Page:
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Film

Chevy Chase names his first "huge influence"

Cornelius Crane Chase, otherwise known as Chevy Chase, emerged as a household name after becoming a main cast member on Saturday Night Live in 1975, and writer and actor for the National Lampoon, which spawned a film series based around John Hughes’ short story Vacation ‘58, including National Lampoon’s Vacation in 1983, and National Lampoon’s Christmas Vacation in 1997.

Alongside Beverly D’Angelo, Chase plays protagonist and patriarch of the family, Clark Wilhelm Griswold, always on the hunt for adventure whilst getting into moods with other family members and members of the public.

Despite his success, Chase has managed to make a lot of enemies down the road, infamously getting into a fist-fight with Bill Murray after comparing the spot marks on his face to moon craters. Furthermore, his ex-wife Jacqueline Carlin sued the star over threats of violence against her amidst their divorce. His insensitivity towards others made him a difficult co-worker on SNL, with many cast members and writers feeling insulted, eventually leading to his ban from the show in 1997 after an incident between him and Cheri Oteri, who received an unfortunate smack on the back of the head from Chase.

It may come as no surprise that the controversial comedian named his first major influence as the iconic slapstick silent movie director and actor Charlie Chaplin. Despite Chaplin’s legacy and ineffable influence on cinema, the star was actually a megalomaniac, described by Marlon Brando as “probably the most sadistic man I’d ever met”. Chaplin had an interest in much younger women and, aged 31, he met 12-year-old Lillita MacMurray (a name that bears much resemblance to Nabokov’s Lolita, emphasised by Joyce Milton’s claim that Chaplin inspired the book’s paedophilic narrator Humbert) who became his wife once she turned 16.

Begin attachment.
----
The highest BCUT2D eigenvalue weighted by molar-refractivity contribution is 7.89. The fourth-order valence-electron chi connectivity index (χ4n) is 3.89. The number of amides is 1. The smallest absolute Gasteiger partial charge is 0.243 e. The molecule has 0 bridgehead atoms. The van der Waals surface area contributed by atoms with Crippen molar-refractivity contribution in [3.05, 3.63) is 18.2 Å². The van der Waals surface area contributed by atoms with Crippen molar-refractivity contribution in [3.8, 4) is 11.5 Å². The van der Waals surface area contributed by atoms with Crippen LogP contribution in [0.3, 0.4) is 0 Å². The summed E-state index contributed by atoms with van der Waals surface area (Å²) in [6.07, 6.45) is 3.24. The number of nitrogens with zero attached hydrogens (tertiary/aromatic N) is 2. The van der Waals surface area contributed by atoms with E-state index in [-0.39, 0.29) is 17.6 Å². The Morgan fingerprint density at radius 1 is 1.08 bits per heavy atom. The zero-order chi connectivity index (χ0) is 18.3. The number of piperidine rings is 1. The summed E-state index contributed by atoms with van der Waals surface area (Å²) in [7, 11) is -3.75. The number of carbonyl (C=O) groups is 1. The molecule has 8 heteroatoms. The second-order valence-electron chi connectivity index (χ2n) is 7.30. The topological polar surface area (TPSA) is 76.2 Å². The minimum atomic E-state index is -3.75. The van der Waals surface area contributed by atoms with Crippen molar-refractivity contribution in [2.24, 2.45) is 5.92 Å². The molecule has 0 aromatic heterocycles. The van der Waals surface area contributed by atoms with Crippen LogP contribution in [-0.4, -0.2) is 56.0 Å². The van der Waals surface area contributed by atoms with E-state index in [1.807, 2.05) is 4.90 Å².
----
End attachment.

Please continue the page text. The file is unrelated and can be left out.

He was known for treating his wives and children extremely poorly, embarrassing and berating them in front of others, and having frequent violent outbursts, much akin to the claims made against Chevy. In an interview with the American Film Institute, Chase states that he has seen every Chaplin flick, which totals 82 films. He states that it was Chaplin’s ability to “change your emotion[s] from the laugh to the tears to the timing […] little things that you do with your hands, all of that was very strong for me”.

Whilst it seems as though Chase has taken inspiration from Chaplin in more than just one way, the two will always be known as comedy icons in the eyes of casual film fans and serious critics alike, which poses the ever-important question of whether art can be separated from its maker. 

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